Respire (2014)

Director:Melanie Laurent Producer:Bruno Levy Story: Based on Respire by Anne-Sophie Brasme

Screenplay by:Julien Lambroschini, Mélanie Laurent  Music by:Marc Chouarain Cinematography:Arnaud Potier  

Edited by:Guerric Catala Running time:91 min Country:France Language:French Genre:Drama  Subtitle:English 

Starring: Joséphine Japy as Charlie, Lou de Laâge as Sarah, Isabelle Carré as Vanessa, Charlie''s mother,
Claire Keim as Laura, Charlie''s aunt
, Roxane Duran as Victoire, Thomas Solivéres as Gastine, Camille Claris as Delphine,
Alejandro Albarracín as Esteban
, Radivoje Bukvic as Charlie''s father, Louka Meliava as Lucas, Louise Grinberg as Louise,
Fanny Sidney as Isa
, Carole Franck as Sarah''s mother








Atlanta Film Festival 2015

Jury Award
Best Narrative Feature
Mélanie Laurent 

Cannes Film Festival 2014

Queer Palm
Mélanie Laurent 

César Awards, France 2015

Most Promising Actress (Meilleur espoir féminin)
Lou de Laâge 
Most Promising Actress (Meilleur espoir féminin)
Joséphine Japy 

Hamptons International Film Festival 2014

Golden Starfish Award
Narrative Feature
Mélanie Laurent 

Lumiere Awards, France 2015

CST Award
Arnaud Potier 
Lumiere Award
Most Promising Young Actress (Meilleur espoir féminin)
Joséphine Japy 
Lou de Laâge 

Oldenburg Film Festival 2014

German Independence Award - Audience Award
Mélanie Laurent 

Stockholm Film Festival 2014

Bronze Horse
Best Film
Mélanie Laurent 

The strange relationship between two young girls leads to a dangerous and deadly end.

It is tale of two teenage girls who develop an intense and dangerous friendship. Charlie is a 17-year-old girl tortured by doubt, disillusionment and solitude. When the beautiful and self-confident Sarah arrives and the two become inseparable, Charlie is thrilled to feel alive, fulfilled and invincible in their intense friendship. But as Sarah tires of Charlie and begins to look elsewhere for a new friend, their friendship takes an ominous turn. Written by Mon

Respire (also known as Breathe) is a 2014 French drama film based on the novel of the same name by Anne-Sophie Brasme. The film was directed by Mélanie Laurent and stars Joséphine Japy, Lou de Laâge, Isabelle Carré and Claire Keim. It was screened in the International Critics'' Week section at the 2014 Cannes Film Festival. It was also screened in the Contemporary World Cinema section at the 2014 Toronto International Film Festival. In January 2015, the film received three nominations at the 20th Lumières Awards and two nominations at the 40th César Awards.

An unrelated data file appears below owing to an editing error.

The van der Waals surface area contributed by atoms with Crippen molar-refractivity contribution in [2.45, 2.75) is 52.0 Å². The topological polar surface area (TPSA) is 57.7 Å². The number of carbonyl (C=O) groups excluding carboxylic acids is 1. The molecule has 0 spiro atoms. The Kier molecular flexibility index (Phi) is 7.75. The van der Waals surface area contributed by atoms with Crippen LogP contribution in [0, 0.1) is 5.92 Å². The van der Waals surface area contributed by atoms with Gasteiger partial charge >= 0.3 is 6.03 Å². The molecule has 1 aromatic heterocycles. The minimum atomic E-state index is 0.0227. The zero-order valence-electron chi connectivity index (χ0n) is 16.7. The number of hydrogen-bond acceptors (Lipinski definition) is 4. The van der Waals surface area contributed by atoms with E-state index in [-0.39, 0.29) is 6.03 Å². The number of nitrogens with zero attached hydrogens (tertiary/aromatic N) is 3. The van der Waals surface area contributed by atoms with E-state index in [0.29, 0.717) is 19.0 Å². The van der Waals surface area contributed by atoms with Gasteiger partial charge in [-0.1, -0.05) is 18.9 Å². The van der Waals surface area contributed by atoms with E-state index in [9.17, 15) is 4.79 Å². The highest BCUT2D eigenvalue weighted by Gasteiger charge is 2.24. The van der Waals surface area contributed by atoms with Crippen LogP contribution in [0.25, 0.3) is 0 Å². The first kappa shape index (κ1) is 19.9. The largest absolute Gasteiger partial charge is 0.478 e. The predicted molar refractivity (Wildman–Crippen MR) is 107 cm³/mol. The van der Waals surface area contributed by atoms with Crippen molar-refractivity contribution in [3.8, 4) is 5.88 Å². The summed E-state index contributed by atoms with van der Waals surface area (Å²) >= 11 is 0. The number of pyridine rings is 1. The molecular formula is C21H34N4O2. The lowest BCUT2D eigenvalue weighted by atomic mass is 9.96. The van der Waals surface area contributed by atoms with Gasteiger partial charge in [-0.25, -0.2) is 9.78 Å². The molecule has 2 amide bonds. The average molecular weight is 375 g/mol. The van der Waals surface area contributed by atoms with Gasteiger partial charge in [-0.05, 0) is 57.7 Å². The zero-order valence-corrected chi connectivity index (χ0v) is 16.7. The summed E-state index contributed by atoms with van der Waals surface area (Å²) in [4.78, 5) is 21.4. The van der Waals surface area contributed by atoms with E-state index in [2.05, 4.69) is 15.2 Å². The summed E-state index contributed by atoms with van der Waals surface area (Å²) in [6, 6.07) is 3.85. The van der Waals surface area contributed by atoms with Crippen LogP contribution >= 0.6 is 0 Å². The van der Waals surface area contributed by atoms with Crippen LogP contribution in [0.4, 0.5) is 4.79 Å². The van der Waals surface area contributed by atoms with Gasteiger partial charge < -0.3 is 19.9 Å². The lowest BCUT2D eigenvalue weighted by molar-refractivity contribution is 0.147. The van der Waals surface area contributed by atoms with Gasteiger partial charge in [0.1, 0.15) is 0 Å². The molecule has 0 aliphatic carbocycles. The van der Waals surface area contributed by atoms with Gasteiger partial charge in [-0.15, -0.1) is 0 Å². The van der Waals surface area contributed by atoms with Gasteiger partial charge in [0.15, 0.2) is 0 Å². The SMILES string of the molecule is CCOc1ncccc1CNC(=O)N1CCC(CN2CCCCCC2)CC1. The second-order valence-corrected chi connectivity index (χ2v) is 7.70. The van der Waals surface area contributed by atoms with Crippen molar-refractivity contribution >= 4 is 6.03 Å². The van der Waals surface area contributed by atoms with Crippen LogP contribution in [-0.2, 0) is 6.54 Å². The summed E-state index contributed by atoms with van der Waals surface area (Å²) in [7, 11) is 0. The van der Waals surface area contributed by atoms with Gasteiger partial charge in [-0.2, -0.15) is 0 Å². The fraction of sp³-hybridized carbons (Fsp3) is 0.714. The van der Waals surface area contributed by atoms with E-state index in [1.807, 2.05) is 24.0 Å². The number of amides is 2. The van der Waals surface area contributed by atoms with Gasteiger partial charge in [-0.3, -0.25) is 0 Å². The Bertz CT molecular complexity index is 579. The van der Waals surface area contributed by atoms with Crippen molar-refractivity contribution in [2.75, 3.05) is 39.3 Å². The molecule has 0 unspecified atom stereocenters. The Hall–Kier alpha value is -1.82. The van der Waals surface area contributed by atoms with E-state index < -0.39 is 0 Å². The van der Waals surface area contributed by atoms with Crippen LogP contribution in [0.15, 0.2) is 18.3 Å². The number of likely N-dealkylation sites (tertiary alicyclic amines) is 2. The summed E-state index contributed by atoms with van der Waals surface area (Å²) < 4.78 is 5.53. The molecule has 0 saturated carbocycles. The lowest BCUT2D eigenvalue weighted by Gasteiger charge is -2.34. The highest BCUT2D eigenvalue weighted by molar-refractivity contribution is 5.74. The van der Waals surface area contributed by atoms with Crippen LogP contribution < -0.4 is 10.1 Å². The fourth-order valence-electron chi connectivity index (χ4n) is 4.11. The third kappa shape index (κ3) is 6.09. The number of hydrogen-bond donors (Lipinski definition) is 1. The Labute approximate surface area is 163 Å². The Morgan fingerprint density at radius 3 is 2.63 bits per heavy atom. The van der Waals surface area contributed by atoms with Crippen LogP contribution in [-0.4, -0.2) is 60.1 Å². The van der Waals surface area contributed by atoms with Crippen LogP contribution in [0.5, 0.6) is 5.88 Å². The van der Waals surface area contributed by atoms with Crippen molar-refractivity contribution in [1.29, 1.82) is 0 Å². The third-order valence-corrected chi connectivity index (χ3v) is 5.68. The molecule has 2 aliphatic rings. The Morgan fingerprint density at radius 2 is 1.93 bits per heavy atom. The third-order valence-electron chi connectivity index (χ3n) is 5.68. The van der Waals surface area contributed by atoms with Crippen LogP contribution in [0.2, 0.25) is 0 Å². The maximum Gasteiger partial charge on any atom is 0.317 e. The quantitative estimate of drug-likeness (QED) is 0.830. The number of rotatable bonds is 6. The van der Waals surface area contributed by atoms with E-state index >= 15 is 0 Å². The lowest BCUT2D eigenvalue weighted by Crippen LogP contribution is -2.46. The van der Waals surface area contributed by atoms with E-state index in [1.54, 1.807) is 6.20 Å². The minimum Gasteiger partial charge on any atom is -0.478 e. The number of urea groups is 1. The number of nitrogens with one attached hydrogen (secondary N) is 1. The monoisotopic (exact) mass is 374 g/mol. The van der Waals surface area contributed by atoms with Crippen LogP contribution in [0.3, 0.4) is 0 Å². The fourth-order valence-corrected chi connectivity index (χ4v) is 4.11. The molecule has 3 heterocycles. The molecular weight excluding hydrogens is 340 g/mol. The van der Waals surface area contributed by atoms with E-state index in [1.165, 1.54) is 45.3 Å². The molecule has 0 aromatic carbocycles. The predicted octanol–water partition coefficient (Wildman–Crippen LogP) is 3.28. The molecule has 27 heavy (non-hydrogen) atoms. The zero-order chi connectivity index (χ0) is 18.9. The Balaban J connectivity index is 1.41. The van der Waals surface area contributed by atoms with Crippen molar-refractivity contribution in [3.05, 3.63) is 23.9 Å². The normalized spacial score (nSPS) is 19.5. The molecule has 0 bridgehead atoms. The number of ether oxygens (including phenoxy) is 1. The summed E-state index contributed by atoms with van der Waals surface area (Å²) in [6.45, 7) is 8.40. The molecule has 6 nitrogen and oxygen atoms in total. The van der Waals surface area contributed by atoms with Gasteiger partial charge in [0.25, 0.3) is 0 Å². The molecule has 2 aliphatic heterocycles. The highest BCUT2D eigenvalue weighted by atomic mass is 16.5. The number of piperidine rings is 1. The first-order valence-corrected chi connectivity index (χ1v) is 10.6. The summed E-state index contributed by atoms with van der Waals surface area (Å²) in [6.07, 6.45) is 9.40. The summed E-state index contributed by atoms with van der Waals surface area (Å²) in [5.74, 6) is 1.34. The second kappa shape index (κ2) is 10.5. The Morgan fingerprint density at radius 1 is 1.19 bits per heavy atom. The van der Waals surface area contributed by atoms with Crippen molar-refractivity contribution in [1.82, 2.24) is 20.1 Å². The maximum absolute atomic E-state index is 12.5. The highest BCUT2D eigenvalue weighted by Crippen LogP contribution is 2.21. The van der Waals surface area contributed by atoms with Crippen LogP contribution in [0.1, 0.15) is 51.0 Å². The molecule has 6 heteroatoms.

User Reviews

A quiet, disquieting portrayal of the potency of emotional conflict at Teen-age

24 March 2015 | by sepial
So she''s a great director, too. I still haven''t seen Laurent''s ''Les Adoptes'', but will close this gap asap after watching this her 2nd feature film. On the surface alone ''Respire'' offers everything that''s good about and expected from a social drama produced in Europe: hand- held camera, faithfulness to the light in which we''d see each scenery in real life, the effects being in the faces rather than in post production. The story being told by those faces as much as by film narrative, foremost by Josephine Japy''s face. And the film unfolds as everything but mere surface. It''s a very simple story, a school friendship going awry with tragic consequences, but Laurent''s focus is on the subtleties of this relationship''s evolution in each moment, and in collaboration with formidable acting this makes it a compelling watch. One small but powerful feature of film language that particularly delighted me was the smart use of slow motion: slow-mo is too often used in other films in a very annoying, bashful in-your-face way, here it is sparsely used, brief moments that follow the sole purpose of accentuating, and these moments work. The final result is a quiet, engaging, and ultimately disquieting and unsettling portrayal of the potency of emotional conflict at teen-age, of how unrehearsed and thus affecting, cruel and potentially dramatic and disastrous actions and reactions can be, especially if the pretence of adjustment hides the cracks of insufficient, failing or absent home support. Reacting increasingly becomes overreacting, foreboding eventual catastrophe; vulnerability takes vengeance on the greater vulnerability, and it is the containment of this greater vulnerability beating with the heart of the more reasoned protagonist that will in the end cease abruptly and give way to a surrender of control. The final take, as simple, precise and convincing as the entire film, is nothing short of ingenious. Praise be due to the performances of both leads, especially Josephine Japy (often reminding me of a young Binoche), as well as that of Isabelle Carre, playing Charlie''s mother.